Sacyr allowed the deal to run the airport to elapse whilst playing hardball with Murcia region last year over a 200 million euro bond that was due, and that Sacyr was refusing to pay.
The bond was eventually rescued by a 40 million euro loan to Murcia from the central State, and, in theory, Murcia and Sacyr are about to sign a new contract to run the airport, if it ever opens. If the bond had been executed (and it was far overdue) the whole thing would have fallen into the hands of the banks, who don’t want to touch the thing with a bargepole.
However, the Murcian Minister for Industry, José Ballesta, has been asked if the collapse in the share value of Sacyr due to the Panama Canal fiasco could affect the contract.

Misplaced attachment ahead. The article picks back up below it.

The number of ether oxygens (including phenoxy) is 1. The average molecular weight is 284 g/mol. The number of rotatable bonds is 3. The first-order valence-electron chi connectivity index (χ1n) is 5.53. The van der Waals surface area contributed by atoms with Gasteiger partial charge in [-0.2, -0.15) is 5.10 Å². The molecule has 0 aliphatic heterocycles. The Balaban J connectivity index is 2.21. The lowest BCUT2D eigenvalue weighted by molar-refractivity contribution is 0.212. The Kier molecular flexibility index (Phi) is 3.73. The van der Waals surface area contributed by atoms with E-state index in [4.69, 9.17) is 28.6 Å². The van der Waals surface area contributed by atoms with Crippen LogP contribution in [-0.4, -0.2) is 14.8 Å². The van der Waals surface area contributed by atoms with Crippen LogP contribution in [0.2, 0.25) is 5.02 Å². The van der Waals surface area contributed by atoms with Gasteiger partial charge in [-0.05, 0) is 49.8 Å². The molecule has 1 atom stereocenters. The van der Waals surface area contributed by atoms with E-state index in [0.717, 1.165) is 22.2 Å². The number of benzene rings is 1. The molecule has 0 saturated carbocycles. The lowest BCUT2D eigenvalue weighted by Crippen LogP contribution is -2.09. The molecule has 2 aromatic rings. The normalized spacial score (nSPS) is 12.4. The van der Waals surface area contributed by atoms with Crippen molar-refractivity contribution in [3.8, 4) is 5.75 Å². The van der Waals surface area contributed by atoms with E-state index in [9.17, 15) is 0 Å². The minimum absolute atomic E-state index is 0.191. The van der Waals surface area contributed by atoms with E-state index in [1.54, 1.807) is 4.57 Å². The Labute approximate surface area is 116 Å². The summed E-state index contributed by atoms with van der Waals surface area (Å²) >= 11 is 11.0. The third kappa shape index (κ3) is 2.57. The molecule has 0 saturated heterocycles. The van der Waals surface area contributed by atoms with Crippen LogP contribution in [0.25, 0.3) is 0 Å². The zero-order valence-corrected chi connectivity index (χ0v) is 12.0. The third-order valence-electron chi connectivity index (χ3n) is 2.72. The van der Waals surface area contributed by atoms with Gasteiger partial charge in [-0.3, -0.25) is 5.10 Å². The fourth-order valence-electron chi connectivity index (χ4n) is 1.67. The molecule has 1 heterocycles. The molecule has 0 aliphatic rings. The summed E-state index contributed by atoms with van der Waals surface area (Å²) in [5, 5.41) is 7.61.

“It won’t” he promised.
“What if the fall in the value of the company means they can’t raise a new bond to run the airport?” “Then yes, it will affect the deal” conceded Ballesta.
Because if Sacyr can’t raise a new massive bond to back the airport then Murcia won’t sign over the airport handling lease, because Murcia region needs to offload the bond due to Madrid laws.
But if Murcia doesn’t sign over the airport, there is no-one else interested, because Sacyr owns too much of the assets in the airport.
So….. Either Murcia keeps the airport handling contract (and the airport doesn’t open), or Sacyr finds the cash and takes it back, but still leaves Murcia with a massive debt to service. Either way, I reckon the taxpayers are stuffed.